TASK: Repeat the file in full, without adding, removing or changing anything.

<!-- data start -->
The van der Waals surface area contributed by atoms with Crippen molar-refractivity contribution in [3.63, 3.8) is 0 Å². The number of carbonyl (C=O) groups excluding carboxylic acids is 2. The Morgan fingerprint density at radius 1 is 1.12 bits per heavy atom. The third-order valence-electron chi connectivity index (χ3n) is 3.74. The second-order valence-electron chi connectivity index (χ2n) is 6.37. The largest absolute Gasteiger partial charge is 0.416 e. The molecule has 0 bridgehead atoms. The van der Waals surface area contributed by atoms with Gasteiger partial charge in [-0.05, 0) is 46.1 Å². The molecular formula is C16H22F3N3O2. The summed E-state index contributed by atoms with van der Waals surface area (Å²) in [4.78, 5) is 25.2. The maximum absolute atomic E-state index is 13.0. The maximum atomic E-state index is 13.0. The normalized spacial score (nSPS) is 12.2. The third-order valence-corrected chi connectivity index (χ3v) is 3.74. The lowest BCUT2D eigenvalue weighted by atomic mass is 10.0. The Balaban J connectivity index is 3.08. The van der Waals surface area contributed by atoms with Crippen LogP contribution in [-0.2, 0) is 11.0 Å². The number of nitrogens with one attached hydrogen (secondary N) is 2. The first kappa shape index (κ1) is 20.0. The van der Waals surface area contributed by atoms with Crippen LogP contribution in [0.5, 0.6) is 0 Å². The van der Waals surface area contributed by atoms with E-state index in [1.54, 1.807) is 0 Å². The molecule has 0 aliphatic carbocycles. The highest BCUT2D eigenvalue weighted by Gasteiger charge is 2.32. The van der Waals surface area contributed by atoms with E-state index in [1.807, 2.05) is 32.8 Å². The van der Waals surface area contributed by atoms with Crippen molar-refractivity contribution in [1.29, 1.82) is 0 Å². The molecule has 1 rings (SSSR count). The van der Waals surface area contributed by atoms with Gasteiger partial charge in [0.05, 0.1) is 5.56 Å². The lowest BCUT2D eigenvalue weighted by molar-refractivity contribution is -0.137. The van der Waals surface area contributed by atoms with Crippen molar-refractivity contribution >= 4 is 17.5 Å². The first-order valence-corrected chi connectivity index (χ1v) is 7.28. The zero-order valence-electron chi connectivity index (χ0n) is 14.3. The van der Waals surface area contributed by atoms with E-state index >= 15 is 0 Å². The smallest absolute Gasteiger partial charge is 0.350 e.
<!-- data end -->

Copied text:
The van der Waals surface area contributed by atoms with Crippen molar-refractivity contribution in [3.63, 3.8) is 0 Å². The number of carbonyl (C=O) groups excluding carboxylic acids is 2. The Morgan fingerprint density at radius 1 is 1.12 bits per heavy atom. The third-order valence-electron chi connectivity index (χ3n) is 3.74. The second-order valence-electron chi connectivity index (χ2n) is 6.37. The largest absolute Gasteiger partial charge is 0.416 e. The molecule has 0 bridgehead atoms. The van der Waals surface area contributed by atoms with Gasteiger partial charge in [-0.05, 0) is 46.1 Å². The molecular formula is C16H22F3N3O2. The summed E-state index contributed by atoms with van der Waals surface area (Å²) in [4.78, 5) is 25.2. The maximum absolute atomic E-state index is 13.0. The maximum atomic E-state index is 13.0. The normalized spacial score (nSPS) is 12.2. The third-order valence-corrected chi connectivity index (χ3v) is 3.74. The lowest BCUT2D eigenvalue weighted by atomic mass is 10.0. The Balaban J connectivity index is 3.08. The van der Waals surface area contributed by atoms with Crippen LogP contribution in [-0.2, 0) is 11.0 Å². The number of nitrogens with one attached hydrogen (secondary N) is 2. The first kappa shape index (κ1) is 20.0. The van der Waals surface area contributed by atoms with Crippen LogP contribution in [0.5, 0.6) is 0 Å². The van der Waals surface area contributed by atoms with E-state index in [1.54, 1.807) is 0 Å². The molecule has 0 aliphatic carbocycles. The highest BCUT2D eigenvalue weighted by Gasteiger charge is 2.32. The van der Waals surface area contributed by atoms with E-state index in [1.807, 2.05) is 32.8 Å². The van der Waals surface area contributed by atoms with Crippen molar-refractivity contribution in [1.29, 1.82) is 0 Å². The molecule has 1 rings (SSSR count). The van der Waals surface area contributed by atoms with Gasteiger partial charge in [0.05, 0.1) is 5.56 Å². The lowest BCUT2D eigenvalue weighted by molar-refractivity contribution is -0.137. The van der Waals surface area contributed by atoms with Crippen molar-refractivity contribution >= 4 is 17.5 Å². The first-order valence-corrected chi connectivity index (χ1v) is 7.28. The zero-order valence-electron chi connectivity index (χ0n) is 14.3. The van der Waals surface area contributed by atoms with E-state index >= 15 is 0 Å². The smallest absolute Gasteiger partial charge is 0.350 e.